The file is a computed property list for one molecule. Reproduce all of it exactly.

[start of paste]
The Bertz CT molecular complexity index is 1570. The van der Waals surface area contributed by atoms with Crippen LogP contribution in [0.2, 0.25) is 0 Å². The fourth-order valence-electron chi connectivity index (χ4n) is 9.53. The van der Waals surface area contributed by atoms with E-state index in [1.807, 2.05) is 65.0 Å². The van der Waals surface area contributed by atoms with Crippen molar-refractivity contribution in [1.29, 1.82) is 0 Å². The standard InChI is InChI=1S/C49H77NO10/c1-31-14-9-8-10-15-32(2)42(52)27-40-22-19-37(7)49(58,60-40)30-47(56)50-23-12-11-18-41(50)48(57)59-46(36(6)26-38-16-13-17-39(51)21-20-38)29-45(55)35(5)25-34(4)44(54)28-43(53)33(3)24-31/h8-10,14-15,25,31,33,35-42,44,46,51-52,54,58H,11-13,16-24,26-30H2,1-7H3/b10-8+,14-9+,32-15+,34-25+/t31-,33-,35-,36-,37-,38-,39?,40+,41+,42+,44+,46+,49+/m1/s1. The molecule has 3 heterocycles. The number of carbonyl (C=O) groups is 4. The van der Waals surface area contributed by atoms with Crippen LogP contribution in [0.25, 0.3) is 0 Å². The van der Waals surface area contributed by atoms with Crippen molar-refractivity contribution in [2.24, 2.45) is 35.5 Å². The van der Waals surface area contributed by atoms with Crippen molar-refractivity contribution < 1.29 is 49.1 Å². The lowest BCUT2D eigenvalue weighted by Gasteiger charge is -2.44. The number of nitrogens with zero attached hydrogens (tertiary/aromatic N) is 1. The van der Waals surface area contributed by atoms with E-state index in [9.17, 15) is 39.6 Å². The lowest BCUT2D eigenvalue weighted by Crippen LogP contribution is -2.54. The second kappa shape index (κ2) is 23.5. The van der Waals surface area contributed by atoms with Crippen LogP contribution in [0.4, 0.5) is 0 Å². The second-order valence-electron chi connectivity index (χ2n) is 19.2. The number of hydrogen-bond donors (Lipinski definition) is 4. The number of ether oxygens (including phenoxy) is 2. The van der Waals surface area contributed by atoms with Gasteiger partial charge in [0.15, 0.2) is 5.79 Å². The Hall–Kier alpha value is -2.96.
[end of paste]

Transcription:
The Bertz CT molecular complexity index is 1570. The van der Waals surface area contributed by atoms with Crippen LogP contribution in [0.2, 0.25) is 0 Å². The fourth-order valence-electron chi connectivity index (χ4n) is 9.53. The van der Waals surface area contributed by atoms with E-state index in [1.807, 2.05) is 65.0 Å². The van der Waals surface area contributed by atoms with Crippen molar-refractivity contribution in [1.29, 1.82) is 0 Å². The standard InChI is InChI=1S/C49H77NO10/c1-31-14-9-8-10-15-32(2)42(52)27-40-22-19-37(7)49(58,60-40)30-47(56)50-23-12-11-18-41(50)48(57)59-46(36(6)26-38-16-13-17-39(51)21-20-38)29-45(55)35(5)25-34(4)44(54)28-43(53)33(3)24-31/h8-10,14-15,25,31,33,35-42,44,46,51-52,54,58H,11-13,16-24,26-30H2,1-7H3/b10-8+,14-9+,32-15+,34-25+/t31-,33-,35-,36-,37-,38-,39?,40+,41+,42+,44+,46+,49+/m1/s1. The molecule has 3 heterocycles. The number of carbonyl (C=O) groups is 4. The van der Waals surface area contributed by atoms with Crippen LogP contribution in [0.25, 0.3) is 0 Å². The van der Waals surface area contributed by atoms with Crippen molar-refractivity contribution in [2.24, 2.45) is 35.5 Å². The van der Waals surface area contributed by atoms with Crippen molar-refractivity contribution < 1.29 is 49.1 Å². The lowest BCUT2D eigenvalue weighted by Gasteiger charge is -2.44. The number of nitrogens with zero attached hydrogens (tertiary/aromatic N) is 1. The van der Waals surface area contributed by atoms with E-state index in [9.17, 15) is 39.6 Å². The lowest BCUT2D eigenvalue weighted by Crippen LogP contribution is -2.54. The second kappa shape index (κ2) is 23.5. The van der Waals surface area contributed by atoms with Crippen LogP contribution in [0.4, 0.5) is 0 Å². The second-order valence-electron chi connectivity index (χ2n) is 19.2. The number of hydrogen-bond donors (Lipinski definition) is 4. The number of ether oxygens (including phenoxy) is 2. The van der Waals surface area contributed by atoms with Gasteiger partial charge in [0.15, 0.2) is 5.79 Å². The Hall–Kier alpha value is -2.96.